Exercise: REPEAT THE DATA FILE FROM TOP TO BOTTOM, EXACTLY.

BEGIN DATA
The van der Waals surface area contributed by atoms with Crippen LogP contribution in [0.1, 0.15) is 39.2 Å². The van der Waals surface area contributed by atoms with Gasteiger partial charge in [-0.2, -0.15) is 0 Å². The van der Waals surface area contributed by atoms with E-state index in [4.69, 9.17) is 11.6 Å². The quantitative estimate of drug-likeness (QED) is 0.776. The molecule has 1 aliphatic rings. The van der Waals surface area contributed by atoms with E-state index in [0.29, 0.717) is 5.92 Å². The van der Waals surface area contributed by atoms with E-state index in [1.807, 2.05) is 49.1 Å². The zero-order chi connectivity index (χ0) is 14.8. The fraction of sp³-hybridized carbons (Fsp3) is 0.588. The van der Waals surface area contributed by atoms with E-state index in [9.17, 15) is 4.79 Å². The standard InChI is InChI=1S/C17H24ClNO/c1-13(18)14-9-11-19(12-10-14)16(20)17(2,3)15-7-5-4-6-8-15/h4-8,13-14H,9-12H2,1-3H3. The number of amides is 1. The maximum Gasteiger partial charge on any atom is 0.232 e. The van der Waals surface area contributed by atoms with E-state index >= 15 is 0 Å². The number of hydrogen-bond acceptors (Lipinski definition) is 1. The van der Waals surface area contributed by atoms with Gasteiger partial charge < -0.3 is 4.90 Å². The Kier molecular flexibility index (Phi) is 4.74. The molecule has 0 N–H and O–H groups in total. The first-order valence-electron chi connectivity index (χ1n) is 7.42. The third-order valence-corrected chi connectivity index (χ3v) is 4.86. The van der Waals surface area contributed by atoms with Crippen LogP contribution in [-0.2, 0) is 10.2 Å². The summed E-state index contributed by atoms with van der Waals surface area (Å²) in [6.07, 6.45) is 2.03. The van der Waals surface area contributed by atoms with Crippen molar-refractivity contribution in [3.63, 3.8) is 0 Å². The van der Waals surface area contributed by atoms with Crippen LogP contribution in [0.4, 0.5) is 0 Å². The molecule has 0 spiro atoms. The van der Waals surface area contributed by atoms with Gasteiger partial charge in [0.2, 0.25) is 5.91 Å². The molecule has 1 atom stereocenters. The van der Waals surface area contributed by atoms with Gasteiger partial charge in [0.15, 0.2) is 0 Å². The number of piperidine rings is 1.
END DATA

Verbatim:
The van der Waals surface area contributed by atoms with Crippen LogP contribution in [0.1, 0.15) is 39.2 Å². The van der Waals surface area contributed by atoms with Gasteiger partial charge in [-0.2, -0.15) is 0 Å². The van der Waals surface area contributed by atoms with E-state index in [4.69, 9.17) is 11.6 Å². The quantitative estimate of drug-likeness (QED) is 0.776. The molecule has 1 aliphatic rings. The van der Waals surface area contributed by atoms with E-state index in [0.29, 0.717) is 5.92 Å². The van der Waals surface area contributed by atoms with E-state index in [1.807, 2.05) is 49.1 Å². The zero-order chi connectivity index (χ0) is 14.8. The fraction of sp³-hybridized carbons (Fsp3) is 0.588. The van der Waals surface area contributed by atoms with E-state index in [9.17, 15) is 4.79 Å². The standard InChI is InChI=1S/C17H24ClNO/c1-13(18)14-9-11-19(12-10-14)16(20)17(2,3)15-7-5-4-6-8-15/h4-8,13-14H,9-12H2,1-3H3. The number of amides is 1. The maximum Gasteiger partial charge on any atom is 0.232 e. The van der Waals surface area contributed by atoms with E-state index >= 15 is 0 Å². The number of hydrogen-bond acceptors (Lipinski definition) is 1. The van der Waals surface area contributed by atoms with Gasteiger partial charge < -0.3 is 4.90 Å². The Kier molecular flexibility index (Phi) is 4.74. The molecule has 0 N–H and O–H groups in total. The first-order valence-electron chi connectivity index (χ1n) is 7.42. The third-order valence-corrected chi connectivity index (χ3v) is 4.86. The van der Waals surface area contributed by atoms with Crippen LogP contribution in [-0.2, 0) is 10.2 Å². The summed E-state index contributed by atoms with van der Waals surface area (Å²) in [6.07, 6.45) is 2.03. The van der Waals surface area contributed by atoms with Crippen molar-refractivity contribution in [3.63, 3.8) is 0 Å². The van der Waals surface area contributed by atoms with Crippen LogP contribution in [0.4, 0.5) is 0 Å². The molecule has 0 spiro atoms. The van der Waals surface area contributed by atoms with Gasteiger partial charge in [0.2, 0.25) is 5.91 Å². The molecule has 1 atom stereocenters. The van der Waals surface area contributed by atoms with Gasteiger partial charge in [0.15, 0.2) is 0 Å². The number of piperidine rings is 1.